Senses of smell and taste are closely interconnected, which is explained by the close location of their analyzers. The nuclei of the hemisphere analyzers are associated with receptors on both the left and right sides of the body.

In the back section of the middle frontal gyrus is the core of the motor writing analyzer. Damage to this area leads to the loss of precise movements when writing letters and numbers.

The core of the motor analyzer of articulation of speech is located in the rear sections of the lower frontal gyrus (Brock's center). The defeat of this zone leads to a loss of motor ability of the muscles that are involved in speech formation. In the lower frontal gyrus is the core of the language analyzer, which is associated with singing; its damage causes the loss of memorization of musical phrases. In the upper part of the temporal gyrus lies the core of the cortical analyzer, the defeat of which leads to musical deafness.

The projection zones of the cortex occupy a small portion of the surface of the cortex of the cerebral hemispheres of the human brain in comparison with associative zones, which have no close connection with either the sensory organs or muscles, they communicate between different regions of the cortex; integrate, unite all impulses entering the cortex into integral acts of learning (reading, language, writing), logical thinking, memory and provide the possibility of a targeted reaction of behavior.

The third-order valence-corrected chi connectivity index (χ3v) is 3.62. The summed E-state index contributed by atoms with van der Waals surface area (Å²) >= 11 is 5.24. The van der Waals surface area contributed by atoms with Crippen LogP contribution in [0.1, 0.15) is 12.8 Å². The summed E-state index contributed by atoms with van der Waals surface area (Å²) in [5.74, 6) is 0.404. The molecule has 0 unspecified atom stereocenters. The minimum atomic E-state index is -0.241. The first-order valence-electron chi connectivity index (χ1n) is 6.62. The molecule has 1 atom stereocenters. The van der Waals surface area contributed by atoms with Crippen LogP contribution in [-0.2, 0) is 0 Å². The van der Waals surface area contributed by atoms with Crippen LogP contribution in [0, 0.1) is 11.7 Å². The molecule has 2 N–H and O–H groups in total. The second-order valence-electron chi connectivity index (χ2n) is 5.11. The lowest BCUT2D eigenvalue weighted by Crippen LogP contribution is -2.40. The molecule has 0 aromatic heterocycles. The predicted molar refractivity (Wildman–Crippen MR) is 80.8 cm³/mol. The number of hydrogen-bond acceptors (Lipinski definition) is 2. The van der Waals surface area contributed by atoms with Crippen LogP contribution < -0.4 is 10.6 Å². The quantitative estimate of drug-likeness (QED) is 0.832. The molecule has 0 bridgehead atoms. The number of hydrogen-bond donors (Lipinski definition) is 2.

In case of violations of associative zones, agnosia appears - the inability to cognize and apraxia - the inability to perform learned movements. For example, if the outer surface of the occipital lobe - the associative zone of vision - is damaged, visual agnosia is observed, the patient is not able to read the text, to recognize a familiar person. In case of violation of the associative zones of speech of the cerebral cortex, aphasia is possible - loss of speech. Aphasia can be sensory and motor.

Sensory aphasia (Wernicke aphasia) is characterized by a violation of the understanding of oral speech while maintaining the possibility of repeating what was said by another person; observed in lesions of the pathways between the back and middle of the superior temporal gyrus (Wernicke area) and other areas of the cerebral cortex. Motor aphasia occurs when the posterior third of the lower frontal gyrus on the left (Brock's center) is affected: the patient understands the speaker’s speech, but cannot speak.
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Physiology of the cerebral cortex of the cerebral hemisphere